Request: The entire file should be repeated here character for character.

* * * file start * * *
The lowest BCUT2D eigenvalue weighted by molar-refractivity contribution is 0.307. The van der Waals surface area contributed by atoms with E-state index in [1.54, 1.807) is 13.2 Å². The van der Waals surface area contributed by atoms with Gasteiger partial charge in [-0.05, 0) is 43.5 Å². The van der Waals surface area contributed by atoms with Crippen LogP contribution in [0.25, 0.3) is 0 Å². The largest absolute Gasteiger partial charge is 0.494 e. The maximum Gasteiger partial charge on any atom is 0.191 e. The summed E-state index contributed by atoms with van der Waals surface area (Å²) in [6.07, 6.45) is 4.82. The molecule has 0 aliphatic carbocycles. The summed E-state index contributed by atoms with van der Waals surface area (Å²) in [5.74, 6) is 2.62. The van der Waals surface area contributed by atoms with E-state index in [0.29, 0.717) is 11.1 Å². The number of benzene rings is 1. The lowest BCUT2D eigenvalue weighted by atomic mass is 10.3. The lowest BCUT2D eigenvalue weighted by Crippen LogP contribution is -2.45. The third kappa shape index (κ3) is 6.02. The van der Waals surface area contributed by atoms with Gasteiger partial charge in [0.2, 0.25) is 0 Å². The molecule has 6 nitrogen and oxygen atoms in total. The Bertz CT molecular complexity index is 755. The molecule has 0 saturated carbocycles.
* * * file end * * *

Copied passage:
The lowest BCUT2D eigenvalue weighted by molar-refractivity contribution is 0.307. The van der Waals surface area contributed by atoms with E-state index in [1.54, 1.807) is 13.2 Å². The van der Waals surface area contributed by atoms with Gasteiger partial charge in [-0.05, 0) is 43.5 Å². The van der Waals surface area contributed by atoms with Crippen LogP contribution in [0.25, 0.3) is 0 Å². The largest absolute Gasteiger partial charge is 0.494 e. The maximum Gasteiger partial charge on any atom is 0.191 e. The summed E-state index contributed by atoms with van der Waals surface area (Å²) in [6.07, 6.45) is 4.82. The molecule has 0 aliphatic carbocycles. The summed E-state index contributed by atoms with van der Waals surface area (Å²) in [5.74, 6) is 2.62. The van der Waals surface area contributed by atoms with E-state index in [0.29, 0.717) is 11.1 Å². The number of benzene rings is 1. The lowest BCUT2D eigenvalue weighted by atomic mass is 10.3. The lowest BCUT2D eigenvalue weighted by Crippen LogP contribution is -2.45. The third kappa shape index (κ3) is 6.02. The van der Waals surface area contributed by atoms with Gasteiger partial charge in [0.2, 0.25) is 0 Å². The molecule has 6 nitrogen and oxygen atoms in total. The Bertz CT molecular complexity index is 755. The molecule has 0 saturated carbocycles.